This can be relatively straightforward for an advice business that is not built on “ongoing advice” relationships. However, for businesses that are built on providing ongoing advice, advisers arguably need a degree of scale and efficiency to be able to function sustainably. They can’t necessarily provide ongoing superannuation and investment advice to clients whose funds on multiple platforms or products and in multiple investment options without incurring some additional risks to both themselves and the client.
This creates an intrinsic tension. Advisers need to have confidence in their recommendations but also need to manage multiple ongoing advice clients and so may prefer to utilise iterations of one or two trusted investment solutions for the majority of their clients.
This is a pragmatic solution but one that often fails to take into account the personal circumstances of each client.
I recognise the challenge, but the adviser’s inconvenience does not invalidate their obligation to ensure that each recommendation is in their client’s interests, not their own. From the files I’ve reviewed, it appears that many advisers don’t have sufficiently robust processes for documenting, and justifying, how they arrive at their decision to replace existing products. This is a crucial piece of the advice process and one that is frequently neglected, particularly when “onboarding” new clients to the business.
At a minimum, when reviewing files, we want to see that a rigorous and genuine process has been followed to identify the best product options for clients. That means,
- There should be a genuine consideration of whether the existing product could be made “fit for purpose” for the client; this may require selecting a different underlying investment option, or combination of options.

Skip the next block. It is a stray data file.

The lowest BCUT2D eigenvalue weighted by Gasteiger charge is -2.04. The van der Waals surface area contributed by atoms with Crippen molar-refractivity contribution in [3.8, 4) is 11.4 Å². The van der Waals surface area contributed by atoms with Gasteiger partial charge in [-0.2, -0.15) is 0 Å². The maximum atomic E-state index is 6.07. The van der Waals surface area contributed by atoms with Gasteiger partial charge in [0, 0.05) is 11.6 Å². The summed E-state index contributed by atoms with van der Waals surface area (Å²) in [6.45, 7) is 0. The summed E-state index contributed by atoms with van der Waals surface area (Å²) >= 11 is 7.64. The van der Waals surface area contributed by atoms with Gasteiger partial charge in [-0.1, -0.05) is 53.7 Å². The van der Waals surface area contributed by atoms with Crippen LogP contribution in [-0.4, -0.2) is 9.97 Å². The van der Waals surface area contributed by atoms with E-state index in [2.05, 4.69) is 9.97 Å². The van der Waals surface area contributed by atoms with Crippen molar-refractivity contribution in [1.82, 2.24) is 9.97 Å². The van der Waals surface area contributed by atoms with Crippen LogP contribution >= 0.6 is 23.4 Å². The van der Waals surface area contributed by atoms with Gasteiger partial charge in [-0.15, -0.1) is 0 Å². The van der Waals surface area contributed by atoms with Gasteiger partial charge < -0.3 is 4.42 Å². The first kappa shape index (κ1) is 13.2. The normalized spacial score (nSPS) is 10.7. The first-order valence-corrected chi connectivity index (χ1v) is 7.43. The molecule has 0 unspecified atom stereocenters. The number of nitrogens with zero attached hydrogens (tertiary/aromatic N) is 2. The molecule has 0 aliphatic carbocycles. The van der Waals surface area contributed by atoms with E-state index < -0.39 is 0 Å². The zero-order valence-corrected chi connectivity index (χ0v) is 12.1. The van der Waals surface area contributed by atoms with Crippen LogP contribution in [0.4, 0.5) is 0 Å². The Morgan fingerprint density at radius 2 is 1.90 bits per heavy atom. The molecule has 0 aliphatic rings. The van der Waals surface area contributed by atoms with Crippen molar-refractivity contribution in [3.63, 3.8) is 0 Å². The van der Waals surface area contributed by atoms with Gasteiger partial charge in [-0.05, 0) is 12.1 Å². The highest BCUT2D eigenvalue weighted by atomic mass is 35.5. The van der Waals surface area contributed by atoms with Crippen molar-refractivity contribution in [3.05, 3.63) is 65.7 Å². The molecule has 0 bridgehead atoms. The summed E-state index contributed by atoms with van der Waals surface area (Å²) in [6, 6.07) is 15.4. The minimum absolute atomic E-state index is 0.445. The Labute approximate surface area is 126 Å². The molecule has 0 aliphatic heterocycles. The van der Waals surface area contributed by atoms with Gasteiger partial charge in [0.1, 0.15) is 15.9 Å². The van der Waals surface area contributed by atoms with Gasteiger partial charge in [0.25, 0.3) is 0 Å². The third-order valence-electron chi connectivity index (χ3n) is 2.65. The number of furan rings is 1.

- Comparison research should include the “most suitable option(s)” for the existing product, not just the “existing investment option”.
- Alternative options need to be considered and these should be genuine alternatives. For example, simply including research on file that shows costs for the same SMA or collection of managed funds across two or more alternative platform does not show a sufficient consideration of alternatives.
- There needs to be some analysis of the research. This can be brief and to the point – but it needs to be on file.
- The recommended product needs to be fit for purpose, and be sufficiently linked to the client’s situation, goals and objectives. These links should be explicit; a thorough discovery and fact-finding process can assist in teasing out key goals and objectives. If a client wants ongoing advice there may be legitimate reasons why one investment or superannuation product provides the adviser with greater administrative efficiency than another – but such administrative efficiency is unlikely to be a client goal, so can only ever be a secondary consideration.
- Above all, each file should contain concise and relevant narrative text explaining the reasoning and process behind the product recommendations, and at least part of this narrative text should be personalised. This narrative should be “front and centre” of the file – it is a key part of what ASIC and AFCA will look for when they review a file.